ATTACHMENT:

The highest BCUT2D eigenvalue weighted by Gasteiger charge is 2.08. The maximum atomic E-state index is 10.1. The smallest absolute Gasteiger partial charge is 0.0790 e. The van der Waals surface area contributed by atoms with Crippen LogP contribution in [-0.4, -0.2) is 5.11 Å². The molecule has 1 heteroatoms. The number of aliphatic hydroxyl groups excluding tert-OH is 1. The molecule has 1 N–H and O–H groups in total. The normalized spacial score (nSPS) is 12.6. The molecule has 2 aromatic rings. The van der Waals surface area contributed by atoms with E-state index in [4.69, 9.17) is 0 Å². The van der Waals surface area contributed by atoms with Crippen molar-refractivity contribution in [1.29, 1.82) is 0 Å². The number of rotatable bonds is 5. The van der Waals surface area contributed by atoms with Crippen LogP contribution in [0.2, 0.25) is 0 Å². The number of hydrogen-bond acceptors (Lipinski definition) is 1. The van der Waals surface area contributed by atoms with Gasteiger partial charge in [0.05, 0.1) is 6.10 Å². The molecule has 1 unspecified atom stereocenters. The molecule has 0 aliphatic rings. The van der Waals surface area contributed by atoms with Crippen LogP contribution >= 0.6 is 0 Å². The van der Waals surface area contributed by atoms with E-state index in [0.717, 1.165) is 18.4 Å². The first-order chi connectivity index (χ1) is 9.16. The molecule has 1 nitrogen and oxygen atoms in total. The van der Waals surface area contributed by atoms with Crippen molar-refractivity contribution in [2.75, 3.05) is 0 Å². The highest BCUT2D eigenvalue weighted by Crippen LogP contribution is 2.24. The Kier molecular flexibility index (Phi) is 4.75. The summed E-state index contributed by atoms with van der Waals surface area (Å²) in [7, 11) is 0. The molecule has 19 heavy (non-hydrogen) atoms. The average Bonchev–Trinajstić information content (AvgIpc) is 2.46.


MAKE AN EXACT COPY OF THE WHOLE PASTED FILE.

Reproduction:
The highest BCUT2D eigenvalue weighted by Gasteiger charge is 2.08. The maximum atomic E-state index is 10.1. The smallest absolute Gasteiger partial charge is 0.0790 e. The van der Waals surface area contributed by atoms with Crippen LogP contribution in [-0.4, -0.2) is 5.11 Å². The molecule has 1 heteroatoms. The number of aliphatic hydroxyl groups excluding tert-OH is 1. The molecule has 1 N–H and O–H groups in total. The normalized spacial score (nSPS) is 12.6. The molecule has 2 aromatic rings. The van der Waals surface area contributed by atoms with E-state index in [4.69, 9.17) is 0 Å². The van der Waals surface area contributed by atoms with Crippen molar-refractivity contribution in [1.29, 1.82) is 0 Å². The number of rotatable bonds is 5. The van der Waals surface area contributed by atoms with Crippen LogP contribution in [0.2, 0.25) is 0 Å². The number of hydrogen-bond acceptors (Lipinski definition) is 1. The van der Waals surface area contributed by atoms with Gasteiger partial charge in [0.05, 0.1) is 6.10 Å². The molecule has 1 unspecified atom stereocenters. The molecule has 0 aliphatic rings. The van der Waals surface area contributed by atoms with Crippen LogP contribution >= 0.6 is 0 Å². The van der Waals surface area contributed by atoms with E-state index in [0.717, 1.165) is 18.4 Å². The first-order chi connectivity index (χ1) is 9.16. The molecule has 1 nitrogen and oxygen atoms in total. The van der Waals surface area contributed by atoms with Crippen molar-refractivity contribution in [2.75, 3.05) is 0 Å². The highest BCUT2D eigenvalue weighted by Crippen LogP contribution is 2.24. The Kier molecular flexibility index (Phi) is 4.75. The summed E-state index contributed by atoms with van der Waals surface area (Å²) in [7, 11) is 0. The molecule has 19 heavy (non-hydrogen) atoms. The average Bonchev–Trinajstić information content (AvgIpc) is 2.46.